Avoid the scams, find out which Business Opportunities actually work
17th April 2008
Filed under: General Opportunities,Internet Marketing — Ben @ 8:12 pm

Yesterday I sent an email out that pointed out Joel Comm’s latest promotion – his $97 AdSense book for just $9.95.

Tongue firmly in cheek, I suggested it might be because Joel has had an unexpectedly large tax bill. It’s not uncommon for people to do specials around tax time…

Below is the email I sent:


Just a quick email because you may wish to take advantage of what looks like a “I-need-money-for-my-tax-bill” sale.

Joel Comm’s just released the 4th Edition of his New York Best Seller AdSense Guide and he’s priced it at $9.95 which is about £5 at the current exchange rate.

I don’t know the real reason why he is selling it so cheap…

Could it be that it is tax time in the US?

Maybe that’s just me being cynical…

If you’re interested in using AdSense on any of your websites, or creating websites especially to use AdSense (Virtual Real Estate as it is known) then Joel is recognised as the “industry expert” in this field.

So $9.95 is a bit of a bargain if you ask me!

Be aware that should you buy the book you will get an offer – a “MASSIVE AdSense Premier home training” as he puts it – at a 75% discount on the usual price.

I can vouch that it is at a huge discount, I saw Joel speak at a seminar some time ago and his Premier package was several thousand dollars.

It’s very good value but not essential by any means.

For most people the book will be more than adequate to explain advanced AdSense strategies in detail.

The offer can be found at:

[Link removed]

Hope that’s of use to you!



I’ve since discovered that buyers were automatically signed up to a continuity program when they bought the eBook. It’s a membership at just under $30 a month and you get the first month free – after that you must cancel if you do not want to receive any more issues.

Now this WAS mentioned in the sales letter but not highlighted on the order form.

So, if like me, you have bought Joel’s book without realising you’ve been signed up to a monthly continuity program then make sure to remember to cancel the newsletter subscription if you do not like the first issue.

I will be ensuring that I do not get charged unless the newsletter contains 100% superb information.

After all, I did not specifically request this membership and I doubt I would’ve ordered it if had had a choice!

So, my apologies for suggesting this was a great buy at $10 – I honestly did think it was a good buy – which is why I bought it myself.

However, if I had realised that there was a forced continuity program contained in the offer, I probably wouldn’t have promoted this book.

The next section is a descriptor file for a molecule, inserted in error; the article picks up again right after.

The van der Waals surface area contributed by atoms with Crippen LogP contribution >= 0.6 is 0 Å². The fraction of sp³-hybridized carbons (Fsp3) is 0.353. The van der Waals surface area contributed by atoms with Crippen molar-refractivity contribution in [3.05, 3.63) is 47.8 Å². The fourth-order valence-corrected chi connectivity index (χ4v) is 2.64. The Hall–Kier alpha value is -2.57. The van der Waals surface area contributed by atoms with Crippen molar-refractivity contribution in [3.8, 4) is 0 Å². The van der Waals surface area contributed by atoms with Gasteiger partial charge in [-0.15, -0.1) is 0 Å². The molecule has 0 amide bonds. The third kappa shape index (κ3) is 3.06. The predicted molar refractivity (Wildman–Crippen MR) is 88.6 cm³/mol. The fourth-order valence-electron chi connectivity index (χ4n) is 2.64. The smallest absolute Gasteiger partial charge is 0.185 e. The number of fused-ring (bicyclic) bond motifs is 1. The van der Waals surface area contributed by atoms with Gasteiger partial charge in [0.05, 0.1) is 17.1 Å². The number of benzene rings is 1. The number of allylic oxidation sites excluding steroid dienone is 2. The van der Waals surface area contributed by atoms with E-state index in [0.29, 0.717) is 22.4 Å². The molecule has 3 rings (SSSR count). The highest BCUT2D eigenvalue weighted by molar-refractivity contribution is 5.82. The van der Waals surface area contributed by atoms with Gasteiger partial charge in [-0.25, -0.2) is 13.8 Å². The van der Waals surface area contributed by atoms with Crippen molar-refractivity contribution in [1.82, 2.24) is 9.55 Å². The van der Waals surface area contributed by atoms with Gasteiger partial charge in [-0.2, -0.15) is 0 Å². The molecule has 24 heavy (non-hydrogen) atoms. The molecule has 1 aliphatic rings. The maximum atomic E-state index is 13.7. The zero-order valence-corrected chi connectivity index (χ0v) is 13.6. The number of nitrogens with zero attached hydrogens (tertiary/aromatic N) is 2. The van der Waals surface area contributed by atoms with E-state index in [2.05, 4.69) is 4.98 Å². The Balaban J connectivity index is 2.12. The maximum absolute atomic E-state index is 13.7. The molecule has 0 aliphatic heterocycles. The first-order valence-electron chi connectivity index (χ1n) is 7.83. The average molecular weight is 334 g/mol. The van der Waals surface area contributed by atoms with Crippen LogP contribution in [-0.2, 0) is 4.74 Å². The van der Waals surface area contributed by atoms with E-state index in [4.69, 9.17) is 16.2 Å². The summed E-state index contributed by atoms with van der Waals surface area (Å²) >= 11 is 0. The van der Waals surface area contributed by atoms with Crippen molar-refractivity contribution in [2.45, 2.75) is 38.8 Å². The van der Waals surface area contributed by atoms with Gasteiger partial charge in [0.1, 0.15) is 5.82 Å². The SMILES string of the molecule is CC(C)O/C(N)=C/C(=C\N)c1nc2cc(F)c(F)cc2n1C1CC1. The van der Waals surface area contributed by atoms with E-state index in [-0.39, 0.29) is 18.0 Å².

If you have any issues whatsoever cancelling the monthly charge, then please let me know. I will let you know how I go on cancelling it – I really hope they don’t force me to phone the US.

Very sneaky Joel, very sneaky. I’m not impressed.


  1. I agree with you that Joel Comm has been very sneaky in adding a $30 per month monthly membership to his ebook and not making it very obvious that you are doing so. But he’s not alone in doing this – I’ve been nearly taken in several times by similar offers in the past.

    There are quite a few well-known names who make it very difficult to cancel subscriptions to their monthly programs, and hide the cancellation information somewhere obscure on their websites. I’m sure it’s done deliberately to obstruct all but the most-determined people from cancelling their monthly payments.

    And it’s also amazing how many times the initial request for membership termination is ignored and you continue to be billed until you either get your credit card company/bank to dispute the debit; or you threaten the website/program that you will contact the billing company to report a fraudulent charge on your card/bank account. I’ve found that the latter works extremely well and usually gets a positive response within 24hrs.


    Comment by Richard — 17th April 2008 @ 8:51 pm

  2. I had a similar experience recently with Matt Bacack. His “unsubscribe” information was attached to the front of a free trial issue of his hard-copy newsletter. It looked at first glance so much like a “special offer” that I threw it away, then wondered why I was being billed $15.95 per month….! In this case, the ONLY way to cancel was via a phone call to a very unhelpful chap in Matt’s US office!


    Comment by John Landells — 17th April 2008 @ 9:48 pm

  3. Thank you for this post. I bought the book, NOT the upsell (although I KNEW there would BE one). I had no idea there was a continuity charge associated with this purchase; it was DEFINTELY not clear on the offer page, and I generally watch for these things. I will go and cancel this immediately, on principle.

    This is the second time this has happened this week. Matt Bacak (who is “retiring”…I wish I could make so much money “retiring”) did the same thing with his $1 offer. I found out about THAT one from another affiliate marketer who felt betrayed. I canceled immediately.

    There’s way too much of this shoddy practice amongst the IM crowd these days, even “brand name” marketers. I ran into this with Derek Gehl’s Internet Marketing Center. I bought their basic IM course, which came with some low-cost trials of monthly memberships. These were, to their credit, clearly labeled as such, with clear indication that you would be charged after the trial. However, on attempting to cancel, I sent an email canceling all three trials. Within the hour, they had canceled the two cheaper subscriptions. NO mention of the third, $97/month subscription. I made the mistake of assuming they had canceled that one as well. WRONG! I got a charge soon thereafter for $97. I sent several emails and support tickets to no avail. I finally had to call their Customer Service number directly to complain, at which point they processed the cancelation. Of course, i still lost almost $10 (I’m in Canada) in transaction and exchange costs. Veeeeery frustrating. I cannot say for sure this was anything other than a mistake compounded by poor customer service, but they DO have in their FAQ section of their Support Desk, several answers related to “why am i getting this monthly charge on my credit card?” Seems that I’m not alone!!